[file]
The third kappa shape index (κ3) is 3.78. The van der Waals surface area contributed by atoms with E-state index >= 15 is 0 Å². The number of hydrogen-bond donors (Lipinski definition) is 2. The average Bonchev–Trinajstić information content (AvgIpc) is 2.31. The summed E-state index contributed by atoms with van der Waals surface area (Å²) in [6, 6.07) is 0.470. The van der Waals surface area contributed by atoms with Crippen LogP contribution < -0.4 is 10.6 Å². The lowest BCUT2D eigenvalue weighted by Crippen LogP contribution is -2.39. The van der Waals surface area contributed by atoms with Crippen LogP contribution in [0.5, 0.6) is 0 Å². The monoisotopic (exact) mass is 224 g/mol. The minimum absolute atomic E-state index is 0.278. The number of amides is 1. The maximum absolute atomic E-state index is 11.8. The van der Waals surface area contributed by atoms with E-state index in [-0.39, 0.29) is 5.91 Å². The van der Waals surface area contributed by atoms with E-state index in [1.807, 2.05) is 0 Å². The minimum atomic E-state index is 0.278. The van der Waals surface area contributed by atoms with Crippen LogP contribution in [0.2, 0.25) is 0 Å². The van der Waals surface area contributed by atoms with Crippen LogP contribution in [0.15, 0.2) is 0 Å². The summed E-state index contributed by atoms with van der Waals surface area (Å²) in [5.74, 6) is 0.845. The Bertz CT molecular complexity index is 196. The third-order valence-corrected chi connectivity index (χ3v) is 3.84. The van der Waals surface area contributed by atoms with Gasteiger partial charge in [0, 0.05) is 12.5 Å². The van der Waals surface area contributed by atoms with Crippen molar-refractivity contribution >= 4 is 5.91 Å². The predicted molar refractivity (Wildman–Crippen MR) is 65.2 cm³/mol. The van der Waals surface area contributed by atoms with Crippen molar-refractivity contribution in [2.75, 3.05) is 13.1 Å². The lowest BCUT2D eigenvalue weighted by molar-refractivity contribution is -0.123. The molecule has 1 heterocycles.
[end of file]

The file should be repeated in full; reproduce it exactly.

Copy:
The third kappa shape index (κ3) is 3.78. The van der Waals surface area contributed by atoms with E-state index >= 15 is 0 Å². The number of hydrogen-bond donors (Lipinski definition) is 2. The average Bonchev–Trinajstić information content (AvgIpc) is 2.31. The summed E-state index contributed by atoms with van der Waals surface area (Å²) in [6, 6.07) is 0.470. The van der Waals surface area contributed by atoms with Crippen LogP contribution < -0.4 is 10.6 Å². The lowest BCUT2D eigenvalue weighted by Crippen LogP contribution is -2.39. The van der Waals surface area contributed by atoms with Crippen LogP contribution in [0.5, 0.6) is 0 Å². The monoisotopic (exact) mass is 224 g/mol. The minimum absolute atomic E-state index is 0.278. The number of amides is 1. The maximum absolute atomic E-state index is 11.8. The van der Waals surface area contributed by atoms with E-state index in [-0.39, 0.29) is 5.91 Å². The van der Waals surface area contributed by atoms with E-state index in [1.807, 2.05) is 0 Å². The minimum atomic E-state index is 0.278. The van der Waals surface area contributed by atoms with Crippen LogP contribution in [0.2, 0.25) is 0 Å². The van der Waals surface area contributed by atoms with Crippen LogP contribution in [0.15, 0.2) is 0 Å². The summed E-state index contributed by atoms with van der Waals surface area (Å²) in [5.74, 6) is 0.845. The Bertz CT molecular complexity index is 196. The third-order valence-corrected chi connectivity index (χ3v) is 3.84. The van der Waals surface area contributed by atoms with Gasteiger partial charge in [0, 0.05) is 12.5 Å². The van der Waals surface area contributed by atoms with Crippen molar-refractivity contribution >= 4 is 5.91 Å². The predicted molar refractivity (Wildman–Crippen MR) is 65.2 cm³/mol. The van der Waals surface area contributed by atoms with Crippen molar-refractivity contribution in [2.75, 3.05) is 13.1 Å². The lowest BCUT2D eigenvalue weighted by molar-refractivity contribution is -0.123. The molecule has 1 heterocycles.